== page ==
Everyday Nonprofit Corruption

The Washington Post analyzed 990s from large nonprofits and found an astounding number that had serious financial irregularities. This isn’t the category of overpaying for a copier or even overpaying a CEO (which still happens too often) this is outrageous, egregious, large-scale corruption within organizations.

The Post examined organizations that checked the box that indicated that assets had been diverted. Diverted is a polite way of saying stolen. The Post has created a database of the 1,000 organizations that reported diversions on their 990s.

From my cursory review of the organizations, here is a typical disclosure:

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The story is: We had an employee or a contractor who stole money from us and we reported it to counsel and we’re done. Basically, it’s the cost of doing business for many of these organizations.

And it’s appalling. Not just the practice of it, but the lack of transparency on the part of these organizations. Of course, if they were privately owned businesses, we wouldn’t know anything about this. But, they aren’t, they’re using public funds and are accountable to the public for how those funds are used.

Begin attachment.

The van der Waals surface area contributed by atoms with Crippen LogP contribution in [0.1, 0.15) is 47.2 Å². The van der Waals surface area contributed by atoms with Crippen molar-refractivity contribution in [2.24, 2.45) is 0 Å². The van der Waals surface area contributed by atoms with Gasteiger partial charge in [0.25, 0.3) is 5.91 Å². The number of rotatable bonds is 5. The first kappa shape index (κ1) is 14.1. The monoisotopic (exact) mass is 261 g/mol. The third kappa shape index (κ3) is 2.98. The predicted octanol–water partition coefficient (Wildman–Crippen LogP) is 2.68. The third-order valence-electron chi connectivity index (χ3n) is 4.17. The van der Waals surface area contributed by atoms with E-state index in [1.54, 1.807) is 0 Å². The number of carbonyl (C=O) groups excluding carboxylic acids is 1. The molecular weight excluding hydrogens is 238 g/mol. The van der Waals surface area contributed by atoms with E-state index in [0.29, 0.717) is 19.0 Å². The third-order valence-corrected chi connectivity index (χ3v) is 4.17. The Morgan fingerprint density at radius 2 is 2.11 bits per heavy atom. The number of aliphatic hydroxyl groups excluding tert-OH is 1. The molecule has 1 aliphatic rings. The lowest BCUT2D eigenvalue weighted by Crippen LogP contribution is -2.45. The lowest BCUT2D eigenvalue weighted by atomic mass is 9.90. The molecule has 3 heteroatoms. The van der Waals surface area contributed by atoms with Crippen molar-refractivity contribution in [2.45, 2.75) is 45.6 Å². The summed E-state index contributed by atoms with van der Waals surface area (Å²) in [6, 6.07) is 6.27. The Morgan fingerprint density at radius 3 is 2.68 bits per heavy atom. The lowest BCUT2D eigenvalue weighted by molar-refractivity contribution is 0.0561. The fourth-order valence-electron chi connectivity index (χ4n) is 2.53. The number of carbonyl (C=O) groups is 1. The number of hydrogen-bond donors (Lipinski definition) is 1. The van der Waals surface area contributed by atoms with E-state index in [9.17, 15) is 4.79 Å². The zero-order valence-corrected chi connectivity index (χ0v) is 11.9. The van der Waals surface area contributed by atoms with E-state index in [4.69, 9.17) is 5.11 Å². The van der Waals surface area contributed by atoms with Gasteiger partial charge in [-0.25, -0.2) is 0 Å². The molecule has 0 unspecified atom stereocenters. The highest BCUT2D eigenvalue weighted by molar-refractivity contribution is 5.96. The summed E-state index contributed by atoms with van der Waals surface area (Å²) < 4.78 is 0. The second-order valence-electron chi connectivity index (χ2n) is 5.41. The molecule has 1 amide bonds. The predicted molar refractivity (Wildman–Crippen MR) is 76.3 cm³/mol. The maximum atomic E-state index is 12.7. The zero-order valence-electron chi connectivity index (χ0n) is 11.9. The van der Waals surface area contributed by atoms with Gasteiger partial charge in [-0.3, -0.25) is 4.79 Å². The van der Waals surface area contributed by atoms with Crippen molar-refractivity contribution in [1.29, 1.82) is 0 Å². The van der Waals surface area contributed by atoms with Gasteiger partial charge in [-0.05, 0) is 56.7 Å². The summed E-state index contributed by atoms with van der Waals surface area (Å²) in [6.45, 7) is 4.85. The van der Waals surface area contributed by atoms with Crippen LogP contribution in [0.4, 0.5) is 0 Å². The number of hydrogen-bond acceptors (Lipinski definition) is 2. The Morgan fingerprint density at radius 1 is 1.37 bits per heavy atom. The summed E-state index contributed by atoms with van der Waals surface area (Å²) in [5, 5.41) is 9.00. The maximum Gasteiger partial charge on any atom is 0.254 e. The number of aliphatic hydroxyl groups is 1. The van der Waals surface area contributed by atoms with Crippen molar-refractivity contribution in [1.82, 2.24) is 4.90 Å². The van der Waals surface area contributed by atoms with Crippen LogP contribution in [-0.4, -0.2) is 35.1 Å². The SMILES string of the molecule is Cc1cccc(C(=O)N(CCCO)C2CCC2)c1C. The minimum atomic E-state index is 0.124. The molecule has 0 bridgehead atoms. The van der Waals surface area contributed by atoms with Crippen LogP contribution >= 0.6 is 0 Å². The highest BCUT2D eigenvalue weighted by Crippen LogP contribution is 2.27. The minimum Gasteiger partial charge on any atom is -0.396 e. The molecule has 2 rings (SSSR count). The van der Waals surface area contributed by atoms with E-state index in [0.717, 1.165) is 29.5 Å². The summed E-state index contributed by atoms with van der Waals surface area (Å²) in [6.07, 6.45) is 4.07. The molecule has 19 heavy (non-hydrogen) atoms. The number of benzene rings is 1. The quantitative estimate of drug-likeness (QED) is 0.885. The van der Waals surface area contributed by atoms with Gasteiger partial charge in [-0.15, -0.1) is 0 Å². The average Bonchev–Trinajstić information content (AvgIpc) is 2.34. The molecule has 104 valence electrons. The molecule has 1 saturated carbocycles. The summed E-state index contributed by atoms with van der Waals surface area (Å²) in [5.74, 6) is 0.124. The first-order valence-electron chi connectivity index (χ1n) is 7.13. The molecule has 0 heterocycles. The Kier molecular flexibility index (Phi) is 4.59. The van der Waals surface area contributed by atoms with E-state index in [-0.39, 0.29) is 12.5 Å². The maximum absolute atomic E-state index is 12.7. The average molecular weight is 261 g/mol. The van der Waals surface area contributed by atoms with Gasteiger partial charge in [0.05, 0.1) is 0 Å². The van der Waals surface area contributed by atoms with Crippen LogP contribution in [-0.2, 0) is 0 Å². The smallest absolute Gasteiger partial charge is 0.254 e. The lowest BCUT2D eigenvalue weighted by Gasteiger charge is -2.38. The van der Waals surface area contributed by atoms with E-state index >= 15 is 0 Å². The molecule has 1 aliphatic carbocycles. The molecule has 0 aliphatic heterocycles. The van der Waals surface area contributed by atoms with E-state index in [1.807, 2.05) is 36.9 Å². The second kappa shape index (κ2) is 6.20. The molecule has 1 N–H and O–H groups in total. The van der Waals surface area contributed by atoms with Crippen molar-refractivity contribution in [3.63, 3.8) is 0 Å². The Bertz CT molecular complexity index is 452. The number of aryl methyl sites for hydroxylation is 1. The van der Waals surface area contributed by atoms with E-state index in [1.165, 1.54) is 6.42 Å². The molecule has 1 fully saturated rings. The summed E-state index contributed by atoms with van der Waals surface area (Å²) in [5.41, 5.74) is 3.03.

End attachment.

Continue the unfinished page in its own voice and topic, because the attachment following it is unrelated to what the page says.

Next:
It comes back to board leadership – as it always does. You can just hear the conversation at the board table, “Holy cow, we had better get counsel on this thing and hope it doesn’t get out.” This is why remaking their relationships with their communities, becoming more transparent and more accountable to their publics.

Too often, we confuse bad management with the circumstances those bad practices create. For instance, when City Opera closed in New York this fall a sad lament arose about the death of cultural institutions because of generational shifts. City Opera was a horribly managed organization that should have gone out of businesses years ago. It’s demise has nothing to do societal cultural shifts.

Until the boards of these organizations are accountable for lax internal controls, bad auditing practices and too willing to sweep these kinds of activities under the rug with their fingers crossed that it won’t end up in the Washington Post (although it usually does) then these bad practices won’t end.



About the author

Allison Fine

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